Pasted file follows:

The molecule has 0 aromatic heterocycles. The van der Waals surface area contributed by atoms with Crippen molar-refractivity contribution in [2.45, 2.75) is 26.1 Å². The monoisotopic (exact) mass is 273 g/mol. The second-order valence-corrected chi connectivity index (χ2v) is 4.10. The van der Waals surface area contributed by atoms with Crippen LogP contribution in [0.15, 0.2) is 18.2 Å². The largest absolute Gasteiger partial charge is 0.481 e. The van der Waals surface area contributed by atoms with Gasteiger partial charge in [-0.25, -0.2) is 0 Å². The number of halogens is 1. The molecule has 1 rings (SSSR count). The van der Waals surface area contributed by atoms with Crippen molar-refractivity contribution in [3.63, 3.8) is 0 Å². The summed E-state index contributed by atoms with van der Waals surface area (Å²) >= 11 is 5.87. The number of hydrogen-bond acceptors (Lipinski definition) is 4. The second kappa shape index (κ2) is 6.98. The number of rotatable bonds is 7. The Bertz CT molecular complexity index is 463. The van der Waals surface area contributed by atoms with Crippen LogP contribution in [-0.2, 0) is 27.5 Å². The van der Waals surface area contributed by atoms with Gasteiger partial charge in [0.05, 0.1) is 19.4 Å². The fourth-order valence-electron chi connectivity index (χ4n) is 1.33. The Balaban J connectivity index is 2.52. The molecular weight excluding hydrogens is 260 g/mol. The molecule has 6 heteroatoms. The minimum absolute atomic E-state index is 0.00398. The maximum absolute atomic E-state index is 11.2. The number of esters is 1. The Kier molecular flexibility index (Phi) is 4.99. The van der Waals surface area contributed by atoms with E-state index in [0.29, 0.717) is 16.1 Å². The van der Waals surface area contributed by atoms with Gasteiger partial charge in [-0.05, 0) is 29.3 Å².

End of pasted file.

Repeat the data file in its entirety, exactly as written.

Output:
The molecule has 0 aromatic heterocycles. The van der Waals surface area contributed by atoms with Crippen molar-refractivity contribution in [2.45, 2.75) is 26.1 Å². The monoisotopic (exact) mass is 273 g/mol. The second-order valence-corrected chi connectivity index (χ2v) is 4.10. The van der Waals surface area contributed by atoms with Crippen LogP contribution in [0.15, 0.2) is 18.2 Å². The largest absolute Gasteiger partial charge is 0.481 e. The van der Waals surface area contributed by atoms with Gasteiger partial charge in [-0.25, -0.2) is 0 Å². The number of halogens is 1. The molecule has 1 rings (SSSR count). The van der Waals surface area contributed by atoms with Crippen molar-refractivity contribution in [3.63, 3.8) is 0 Å². The summed E-state index contributed by atoms with van der Waals surface area (Å²) >= 11 is 5.87. The number of hydrogen-bond acceptors (Lipinski definition) is 4. The second kappa shape index (κ2) is 6.98. The number of rotatable bonds is 7. The Bertz CT molecular complexity index is 463. The van der Waals surface area contributed by atoms with Crippen LogP contribution in [-0.2, 0) is 27.5 Å². The van der Waals surface area contributed by atoms with Gasteiger partial charge in [0.05, 0.1) is 19.4 Å². The fourth-order valence-electron chi connectivity index (χ4n) is 1.33. The Balaban J connectivity index is 2.52. The molecular weight excluding hydrogens is 260 g/mol. The molecule has 6 heteroatoms. The minimum absolute atomic E-state index is 0.00398. The maximum absolute atomic E-state index is 11.2. The number of esters is 1. The Kier molecular flexibility index (Phi) is 4.99. The van der Waals surface area contributed by atoms with E-state index in [0.29, 0.717) is 16.1 Å². The van der Waals surface area contributed by atoms with Gasteiger partial charge in [-0.05, 0) is 29.3 Å².